No Shortage of Shoppers for Supervalu Assets

April 9, 2018

By Cathaleen Chen | The Deal

Supervalu Inc. (SVU) may be contending with a nasty proxy fight right now and a long-plummeting stock, but the grocery wholesaler and retail chain won’t likely struggle to find a buyer, sources told The Deal.

Reports emerged last week that the Minneapolis-based grocer is exploring strategic options including a potential sale with Lazard Ltd. and Barclays plc, on the heels of activist investor Blackwells Capital’s nomination of six candidates for the company’s board.

Supervalu has yet to confirm that it’s looking to sell itself, but industry sources say there won’t be a shortage of interested buyers with significant potential for synergy, paying up to nearly $1.1 billion for the ailing chain. “This is not new information. Supervalu has been considering options for a while now,” said Telsey Group analyst Joseph Feldman, who follows the grocer. Supervalu itself said in a statement in February that it would continue “exploring options for specific banners” under its retail arm, which accounts for a quarter of its revenue.

“On the retail grocery side, there should be plenty of regional players interested in at least one or more of Supervalu’s retail banners,” including Cub Foods, which is located in Illinois and Minnesota, or the East Coast-based Farm Fresh,” Feldman said. “On the wholesale side, it’s unclear if they’re trying to go private or sell the whole thing.”

Depending on whether the buyer is a strategic player or a financial one, there are multiple ways in which a deal could pan out for the lightly-levered Supervalu.

The most likely strategic buyers, according to SRG Insight’s Burt Flickinger, a retail expert who has followed Supervalu since the 1970s, are other major wholesalers such as SpartanNash Co. (SPTN), Canada-based retailer Sobeys Inc., or the Jim Pattison Group, which operates the Overwaitea Food Group, all of which would keep the retail and wholesale arms intact.

Strategics like C&S Wholesale Grocers and Sysco Corp. (SYY), which solely distribute food, would most likely sell off the retail portion of Supervalu if they were to pursue the merger.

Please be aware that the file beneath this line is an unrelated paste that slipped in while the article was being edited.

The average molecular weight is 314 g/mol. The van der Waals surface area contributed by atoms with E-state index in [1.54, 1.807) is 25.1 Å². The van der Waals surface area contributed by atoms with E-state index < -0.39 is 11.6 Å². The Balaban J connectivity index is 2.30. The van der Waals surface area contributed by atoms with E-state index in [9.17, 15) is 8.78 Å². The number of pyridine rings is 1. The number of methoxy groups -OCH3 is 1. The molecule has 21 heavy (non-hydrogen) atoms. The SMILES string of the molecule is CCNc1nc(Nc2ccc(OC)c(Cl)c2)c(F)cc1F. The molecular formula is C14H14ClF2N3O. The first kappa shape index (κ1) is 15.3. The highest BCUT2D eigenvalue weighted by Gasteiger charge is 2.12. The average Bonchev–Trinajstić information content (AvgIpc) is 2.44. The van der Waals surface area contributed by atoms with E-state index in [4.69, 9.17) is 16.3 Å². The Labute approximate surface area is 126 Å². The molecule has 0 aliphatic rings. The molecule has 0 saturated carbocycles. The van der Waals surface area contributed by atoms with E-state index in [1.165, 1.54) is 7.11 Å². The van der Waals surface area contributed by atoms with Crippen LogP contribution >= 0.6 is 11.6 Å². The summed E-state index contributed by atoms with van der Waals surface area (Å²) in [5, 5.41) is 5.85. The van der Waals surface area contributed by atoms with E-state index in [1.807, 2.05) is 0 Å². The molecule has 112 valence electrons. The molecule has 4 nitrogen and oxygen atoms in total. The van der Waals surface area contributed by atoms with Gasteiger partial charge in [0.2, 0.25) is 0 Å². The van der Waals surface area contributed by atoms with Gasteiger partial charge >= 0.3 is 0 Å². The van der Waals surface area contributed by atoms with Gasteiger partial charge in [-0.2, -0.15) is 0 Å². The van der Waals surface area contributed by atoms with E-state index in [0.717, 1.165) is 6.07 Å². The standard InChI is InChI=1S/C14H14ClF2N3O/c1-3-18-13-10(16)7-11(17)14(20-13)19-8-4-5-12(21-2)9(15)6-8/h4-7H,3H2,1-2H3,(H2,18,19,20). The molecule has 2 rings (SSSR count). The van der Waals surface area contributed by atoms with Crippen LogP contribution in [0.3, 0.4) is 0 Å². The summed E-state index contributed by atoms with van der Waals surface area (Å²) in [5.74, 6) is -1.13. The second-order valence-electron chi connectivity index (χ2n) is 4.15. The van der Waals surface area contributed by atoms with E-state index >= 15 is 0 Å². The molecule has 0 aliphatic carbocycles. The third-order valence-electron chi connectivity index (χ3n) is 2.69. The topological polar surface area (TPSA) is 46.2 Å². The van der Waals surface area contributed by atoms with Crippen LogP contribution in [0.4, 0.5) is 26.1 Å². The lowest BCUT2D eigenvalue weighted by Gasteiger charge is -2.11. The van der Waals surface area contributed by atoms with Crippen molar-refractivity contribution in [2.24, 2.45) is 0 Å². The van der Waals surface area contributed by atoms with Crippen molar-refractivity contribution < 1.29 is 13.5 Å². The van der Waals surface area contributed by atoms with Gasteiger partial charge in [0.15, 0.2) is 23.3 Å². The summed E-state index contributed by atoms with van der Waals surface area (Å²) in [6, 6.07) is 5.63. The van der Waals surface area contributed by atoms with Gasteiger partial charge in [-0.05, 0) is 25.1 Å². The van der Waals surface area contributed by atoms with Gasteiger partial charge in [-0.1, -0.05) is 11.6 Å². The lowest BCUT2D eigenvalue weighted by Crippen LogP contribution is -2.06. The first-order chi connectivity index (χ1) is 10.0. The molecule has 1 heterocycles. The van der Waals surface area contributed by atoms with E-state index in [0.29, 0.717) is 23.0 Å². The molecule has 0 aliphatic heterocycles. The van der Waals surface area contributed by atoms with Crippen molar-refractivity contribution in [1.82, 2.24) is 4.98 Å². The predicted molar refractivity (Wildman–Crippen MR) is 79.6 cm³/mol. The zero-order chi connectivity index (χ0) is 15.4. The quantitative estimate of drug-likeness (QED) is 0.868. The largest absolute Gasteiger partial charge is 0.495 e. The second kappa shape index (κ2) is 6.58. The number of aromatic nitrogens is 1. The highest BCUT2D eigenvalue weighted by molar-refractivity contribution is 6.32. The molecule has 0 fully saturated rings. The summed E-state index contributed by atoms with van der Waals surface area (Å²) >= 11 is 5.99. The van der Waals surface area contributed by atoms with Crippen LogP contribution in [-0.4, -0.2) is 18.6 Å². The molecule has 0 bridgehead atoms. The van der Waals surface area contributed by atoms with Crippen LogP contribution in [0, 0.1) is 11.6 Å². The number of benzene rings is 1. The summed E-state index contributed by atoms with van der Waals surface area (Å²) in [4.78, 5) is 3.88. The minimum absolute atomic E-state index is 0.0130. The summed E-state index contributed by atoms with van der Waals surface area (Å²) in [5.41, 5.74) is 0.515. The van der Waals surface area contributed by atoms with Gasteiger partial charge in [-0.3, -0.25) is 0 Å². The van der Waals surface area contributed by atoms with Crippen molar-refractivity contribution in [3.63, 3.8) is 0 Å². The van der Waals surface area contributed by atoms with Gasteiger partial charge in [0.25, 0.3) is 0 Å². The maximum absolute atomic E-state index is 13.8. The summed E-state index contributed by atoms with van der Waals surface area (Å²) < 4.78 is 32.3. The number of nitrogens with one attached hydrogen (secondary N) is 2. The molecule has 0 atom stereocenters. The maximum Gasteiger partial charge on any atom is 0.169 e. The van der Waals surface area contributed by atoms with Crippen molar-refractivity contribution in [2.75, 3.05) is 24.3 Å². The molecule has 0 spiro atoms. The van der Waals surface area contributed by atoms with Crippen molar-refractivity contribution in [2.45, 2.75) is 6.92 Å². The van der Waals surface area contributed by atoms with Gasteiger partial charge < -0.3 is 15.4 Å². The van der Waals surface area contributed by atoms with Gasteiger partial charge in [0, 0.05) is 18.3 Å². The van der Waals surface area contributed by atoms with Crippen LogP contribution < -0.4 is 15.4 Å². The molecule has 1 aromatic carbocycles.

These industry giants would pay up to $27 or $28 for the company, which currently has a market cap of $588 million, Flickinger said. That’s more than a 70% premium to what the stock was at before news of the strategic exploration.

“A strategic buyer would have a lot of synergies to cash in, and they’d get a couple of Supervalu’s private label crown jewels, like Market Centre, a major import-exporter,” he told The Deal. “If the buyer keeps the retail portion, it’d also be pretty easy to whip them into shape considering how mismanaged they are.”

Private equity firms such as KKR & Co. (KKR), which bought supermarket chain Mills Fleet Farm for more than $1.2 billion in 2015, would also see a fit in Supervalu, Flickinger added. These investors, however, would pay a lower price — “between $23.50 to $27.50.”

Other possible buyers could emerge from Europe and Asia, he said, such as Germany’s Metro AG and Stop & Shop owner Ahold Delhaize. Foreign interest could percolate from Saudi Arabia, the Middle East or Chinese investors, though the regulatory environment remains murky for some foreign buyers. China’s Shuanghui International Holdings Ltd., however, did acquire pork processor Smithfield Foods Inc. for $4.7 billion in 2013.

“There’s a lot of interest from foreign buyers right now to buy into food wholesale in the U.S., especially to get money out of politically unstable countries and build up liquid assets through food retail distribution,” he said.

If Supervalu’s two arms are split, it’s likely that the retail portion would go first, Feldman said. “It may seem like [Blackwells] came in and laid out this thesis that Supervalu should make a bunch of changes, but the truth is that the grocer was already planning an overhaul.”

Supervalu could not be reached for comment. Reuters reported Friday that the company is working with Lazard Ltd. and Barclays plc as advisers in its strategic exploration. Its shares are 8% down Monday afternoon, trading at $15.38.